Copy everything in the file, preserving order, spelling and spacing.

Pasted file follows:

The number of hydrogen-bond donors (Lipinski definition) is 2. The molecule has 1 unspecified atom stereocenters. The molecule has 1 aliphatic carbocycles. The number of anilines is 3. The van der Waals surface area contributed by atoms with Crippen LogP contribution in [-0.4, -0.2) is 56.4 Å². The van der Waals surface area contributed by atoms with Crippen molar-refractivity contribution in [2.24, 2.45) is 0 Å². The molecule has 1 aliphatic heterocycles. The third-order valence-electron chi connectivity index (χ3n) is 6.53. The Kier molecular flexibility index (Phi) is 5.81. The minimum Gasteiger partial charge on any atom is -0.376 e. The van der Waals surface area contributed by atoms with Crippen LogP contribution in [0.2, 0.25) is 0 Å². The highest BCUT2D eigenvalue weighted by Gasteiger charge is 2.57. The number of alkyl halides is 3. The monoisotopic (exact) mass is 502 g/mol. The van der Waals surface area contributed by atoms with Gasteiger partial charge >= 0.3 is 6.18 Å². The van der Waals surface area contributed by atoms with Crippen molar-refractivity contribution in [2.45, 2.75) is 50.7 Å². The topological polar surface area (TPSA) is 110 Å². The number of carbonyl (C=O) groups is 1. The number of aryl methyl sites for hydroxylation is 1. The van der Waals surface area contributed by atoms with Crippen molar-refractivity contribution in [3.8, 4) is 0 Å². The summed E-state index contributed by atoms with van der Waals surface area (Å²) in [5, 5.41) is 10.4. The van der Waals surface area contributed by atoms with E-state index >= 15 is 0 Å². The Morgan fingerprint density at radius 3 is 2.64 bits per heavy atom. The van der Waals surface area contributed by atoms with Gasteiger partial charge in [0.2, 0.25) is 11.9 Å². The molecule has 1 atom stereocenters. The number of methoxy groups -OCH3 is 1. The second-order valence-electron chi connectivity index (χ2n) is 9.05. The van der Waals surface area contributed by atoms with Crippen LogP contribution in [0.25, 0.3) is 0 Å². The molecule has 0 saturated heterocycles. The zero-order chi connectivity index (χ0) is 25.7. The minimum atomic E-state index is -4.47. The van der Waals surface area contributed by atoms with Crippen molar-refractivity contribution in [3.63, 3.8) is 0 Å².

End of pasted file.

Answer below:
The number of hydrogen-bond donors (Lipinski definition) is 2. The molecule has 1 unspecified atom stereocenters. The molecule has 1 aliphatic carbocycles. The number of anilines is 3. The van der Waals surface area contributed by atoms with Crippen LogP contribution in [-0.4, -0.2) is 56.4 Å². The van der Waals surface area contributed by atoms with Crippen molar-refractivity contribution in [2.24, 2.45) is 0 Å². The molecule has 1 aliphatic heterocycles. The third-order valence-electron chi connectivity index (χ3n) is 6.53. The Kier molecular flexibility index (Phi) is 5.81. The minimum Gasteiger partial charge on any atom is -0.376 e. The van der Waals surface area contributed by atoms with Crippen LogP contribution in [0.2, 0.25) is 0 Å². The highest BCUT2D eigenvalue weighted by Gasteiger charge is 2.57. The number of alkyl halides is 3. The monoisotopic (exact) mass is 502 g/mol. The van der Waals surface area contributed by atoms with Gasteiger partial charge >= 0.3 is 6.18 Å². The van der Waals surface area contributed by atoms with Crippen molar-refractivity contribution in [2.45, 2.75) is 50.7 Å². The topological polar surface area (TPSA) is 110 Å². The number of carbonyl (C=O) groups is 1. The number of aryl methyl sites for hydroxylation is 1. The van der Waals surface area contributed by atoms with Crippen molar-refractivity contribution in [3.8, 4) is 0 Å². The summed E-state index contributed by atoms with van der Waals surface area (Å²) in [5, 5.41) is 10.4. The van der Waals surface area contributed by atoms with E-state index >= 15 is 0 Å². The Morgan fingerprint density at radius 3 is 2.64 bits per heavy atom. The van der Waals surface area contributed by atoms with Gasteiger partial charge in [0.2, 0.25) is 11.9 Å². The molecule has 1 atom stereocenters. The number of methoxy groups -OCH3 is 1. The second-order valence-electron chi connectivity index (χ2n) is 9.05. The van der Waals surface area contributed by atoms with Crippen LogP contribution in [0.25, 0.3) is 0 Å². The molecule has 0 saturated heterocycles. The zero-order chi connectivity index (χ0) is 25.7. The minimum atomic E-state index is -4.47. The van der Waals surface area contributed by atoms with Crippen molar-refractivity contribution in [3.63, 3.8) is 0 Å².